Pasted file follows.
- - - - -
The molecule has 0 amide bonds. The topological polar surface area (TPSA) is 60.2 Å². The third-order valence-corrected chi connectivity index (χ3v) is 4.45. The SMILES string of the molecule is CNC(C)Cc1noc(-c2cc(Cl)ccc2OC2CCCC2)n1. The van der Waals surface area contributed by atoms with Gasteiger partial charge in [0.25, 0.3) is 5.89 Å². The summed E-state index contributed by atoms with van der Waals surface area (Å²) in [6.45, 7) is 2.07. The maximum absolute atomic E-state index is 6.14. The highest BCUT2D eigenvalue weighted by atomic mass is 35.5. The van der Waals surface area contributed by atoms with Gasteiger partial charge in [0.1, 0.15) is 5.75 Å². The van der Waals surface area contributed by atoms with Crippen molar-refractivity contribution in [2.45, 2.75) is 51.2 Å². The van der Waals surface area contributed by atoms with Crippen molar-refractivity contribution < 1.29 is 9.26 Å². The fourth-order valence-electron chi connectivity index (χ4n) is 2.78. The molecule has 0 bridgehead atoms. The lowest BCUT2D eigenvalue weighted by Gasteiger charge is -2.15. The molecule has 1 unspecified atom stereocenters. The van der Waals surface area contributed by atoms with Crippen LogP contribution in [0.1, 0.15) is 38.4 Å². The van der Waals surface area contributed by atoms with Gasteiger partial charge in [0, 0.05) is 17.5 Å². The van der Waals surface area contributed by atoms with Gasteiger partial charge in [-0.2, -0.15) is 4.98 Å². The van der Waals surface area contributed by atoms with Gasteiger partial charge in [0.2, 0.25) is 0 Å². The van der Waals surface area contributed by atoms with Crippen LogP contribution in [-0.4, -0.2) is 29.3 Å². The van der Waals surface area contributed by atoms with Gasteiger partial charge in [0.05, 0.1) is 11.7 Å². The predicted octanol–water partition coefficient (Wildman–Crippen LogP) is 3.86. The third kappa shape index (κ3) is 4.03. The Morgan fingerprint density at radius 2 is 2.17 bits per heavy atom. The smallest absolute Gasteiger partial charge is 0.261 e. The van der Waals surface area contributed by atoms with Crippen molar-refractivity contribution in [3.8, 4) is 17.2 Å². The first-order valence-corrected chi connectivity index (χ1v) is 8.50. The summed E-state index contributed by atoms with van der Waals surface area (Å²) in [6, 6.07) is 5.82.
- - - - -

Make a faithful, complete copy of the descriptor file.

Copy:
The molecule has 0 amide bonds. The topological polar surface area (TPSA) is 60.2 Å². The third-order valence-corrected chi connectivity index (χ3v) is 4.45. The SMILES string of the molecule is CNC(C)Cc1noc(-c2cc(Cl)ccc2OC2CCCC2)n1. The van der Waals surface area contributed by atoms with Gasteiger partial charge in [0.25, 0.3) is 5.89 Å². The summed E-state index contributed by atoms with van der Waals surface area (Å²) in [6.45, 7) is 2.07. The maximum absolute atomic E-state index is 6.14. The highest BCUT2D eigenvalue weighted by atomic mass is 35.5. The van der Waals surface area contributed by atoms with Gasteiger partial charge in [0.1, 0.15) is 5.75 Å². The van der Waals surface area contributed by atoms with Crippen molar-refractivity contribution in [2.45, 2.75) is 51.2 Å². The van der Waals surface area contributed by atoms with Crippen molar-refractivity contribution < 1.29 is 9.26 Å². The fourth-order valence-electron chi connectivity index (χ4n) is 2.78. The molecule has 0 bridgehead atoms. The lowest BCUT2D eigenvalue weighted by Gasteiger charge is -2.15. The molecule has 1 unspecified atom stereocenters. The van der Waals surface area contributed by atoms with Crippen LogP contribution in [0.1, 0.15) is 38.4 Å². The van der Waals surface area contributed by atoms with Gasteiger partial charge in [0, 0.05) is 17.5 Å². The van der Waals surface area contributed by atoms with Gasteiger partial charge in [-0.2, -0.15) is 4.98 Å². The van der Waals surface area contributed by atoms with Gasteiger partial charge in [0.2, 0.25) is 0 Å². The van der Waals surface area contributed by atoms with Crippen LogP contribution in [-0.4, -0.2) is 29.3 Å². The van der Waals surface area contributed by atoms with Gasteiger partial charge in [0.05, 0.1) is 11.7 Å². The predicted octanol–water partition coefficient (Wildman–Crippen LogP) is 3.86. The third kappa shape index (κ3) is 4.03. The Morgan fingerprint density at radius 2 is 2.17 bits per heavy atom. The smallest absolute Gasteiger partial charge is 0.261 e. The van der Waals surface area contributed by atoms with Crippen molar-refractivity contribution in [3.8, 4) is 17.2 Å². The first-order valence-corrected chi connectivity index (χ1v) is 8.50. The summed E-state index contributed by atoms with van der Waals surface area (Å²) in [6, 6.07) is 5.82.